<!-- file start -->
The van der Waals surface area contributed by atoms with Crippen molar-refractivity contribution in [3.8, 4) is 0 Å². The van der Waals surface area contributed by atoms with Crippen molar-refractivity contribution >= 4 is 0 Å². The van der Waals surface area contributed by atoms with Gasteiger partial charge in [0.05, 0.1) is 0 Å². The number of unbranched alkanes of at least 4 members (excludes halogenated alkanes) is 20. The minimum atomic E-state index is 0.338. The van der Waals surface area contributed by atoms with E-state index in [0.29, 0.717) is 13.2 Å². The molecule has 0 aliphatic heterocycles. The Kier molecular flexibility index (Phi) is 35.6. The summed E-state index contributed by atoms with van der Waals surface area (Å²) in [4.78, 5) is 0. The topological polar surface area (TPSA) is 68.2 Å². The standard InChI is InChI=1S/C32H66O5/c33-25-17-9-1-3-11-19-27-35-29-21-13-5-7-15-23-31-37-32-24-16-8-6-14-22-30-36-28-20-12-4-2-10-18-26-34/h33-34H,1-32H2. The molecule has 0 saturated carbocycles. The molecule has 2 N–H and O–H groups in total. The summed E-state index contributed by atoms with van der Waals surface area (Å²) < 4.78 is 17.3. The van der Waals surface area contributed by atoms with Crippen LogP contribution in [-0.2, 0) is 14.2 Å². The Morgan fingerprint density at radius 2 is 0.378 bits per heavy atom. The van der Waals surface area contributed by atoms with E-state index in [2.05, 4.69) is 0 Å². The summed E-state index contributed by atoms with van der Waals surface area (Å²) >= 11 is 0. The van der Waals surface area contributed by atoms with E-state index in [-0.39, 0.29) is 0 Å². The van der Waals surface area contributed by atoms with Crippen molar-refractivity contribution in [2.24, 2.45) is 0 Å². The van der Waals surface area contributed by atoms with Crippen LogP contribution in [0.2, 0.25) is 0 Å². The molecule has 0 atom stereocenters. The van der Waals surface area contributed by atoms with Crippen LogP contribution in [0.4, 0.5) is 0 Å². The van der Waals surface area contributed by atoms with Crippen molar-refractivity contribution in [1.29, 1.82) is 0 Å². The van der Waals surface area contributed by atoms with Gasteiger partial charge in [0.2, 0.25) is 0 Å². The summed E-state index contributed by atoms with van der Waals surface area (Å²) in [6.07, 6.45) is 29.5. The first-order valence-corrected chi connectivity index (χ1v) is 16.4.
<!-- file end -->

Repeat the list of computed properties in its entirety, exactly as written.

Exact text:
The van der Waals surface area contributed by atoms with Crippen molar-refractivity contribution in [3.8, 4) is 0 Å². The van der Waals surface area contributed by atoms with Crippen molar-refractivity contribution >= 4 is 0 Å². The van der Waals surface area contributed by atoms with Gasteiger partial charge in [0.05, 0.1) is 0 Å². The number of unbranched alkanes of at least 4 members (excludes halogenated alkanes) is 20. The minimum atomic E-state index is 0.338. The van der Waals surface area contributed by atoms with E-state index in [0.29, 0.717) is 13.2 Å². The molecule has 0 aliphatic heterocycles. The Kier molecular flexibility index (Phi) is 35.6. The summed E-state index contributed by atoms with van der Waals surface area (Å²) in [4.78, 5) is 0. The topological polar surface area (TPSA) is 68.2 Å². The standard InChI is InChI=1S/C32H66O5/c33-25-17-9-1-3-11-19-27-35-29-21-13-5-7-15-23-31-37-32-24-16-8-6-14-22-30-36-28-20-12-4-2-10-18-26-34/h33-34H,1-32H2. The molecule has 0 saturated carbocycles. The molecule has 2 N–H and O–H groups in total. The summed E-state index contributed by atoms with van der Waals surface area (Å²) < 4.78 is 17.3. The van der Waals surface area contributed by atoms with Crippen LogP contribution in [-0.2, 0) is 14.2 Å². The Morgan fingerprint density at radius 2 is 0.378 bits per heavy atom. The van der Waals surface area contributed by atoms with E-state index in [2.05, 4.69) is 0 Å². The summed E-state index contributed by atoms with van der Waals surface area (Å²) >= 11 is 0. The van der Waals surface area contributed by atoms with E-state index in [-0.39, 0.29) is 0 Å². The van der Waals surface area contributed by atoms with Crippen molar-refractivity contribution in [2.24, 2.45) is 0 Å². The van der Waals surface area contributed by atoms with Crippen LogP contribution in [0.2, 0.25) is 0 Å². The molecule has 0 atom stereocenters. The van der Waals surface area contributed by atoms with Crippen LogP contribution in [0.4, 0.5) is 0 Å². The van der Waals surface area contributed by atoms with Crippen molar-refractivity contribution in [1.29, 1.82) is 0 Å². The van der Waals surface area contributed by atoms with Gasteiger partial charge in [0.2, 0.25) is 0 Å². The summed E-state index contributed by atoms with van der Waals surface area (Å²) in [6.07, 6.45) is 29.5. The first-order valence-corrected chi connectivity index (χ1v) is 16.4.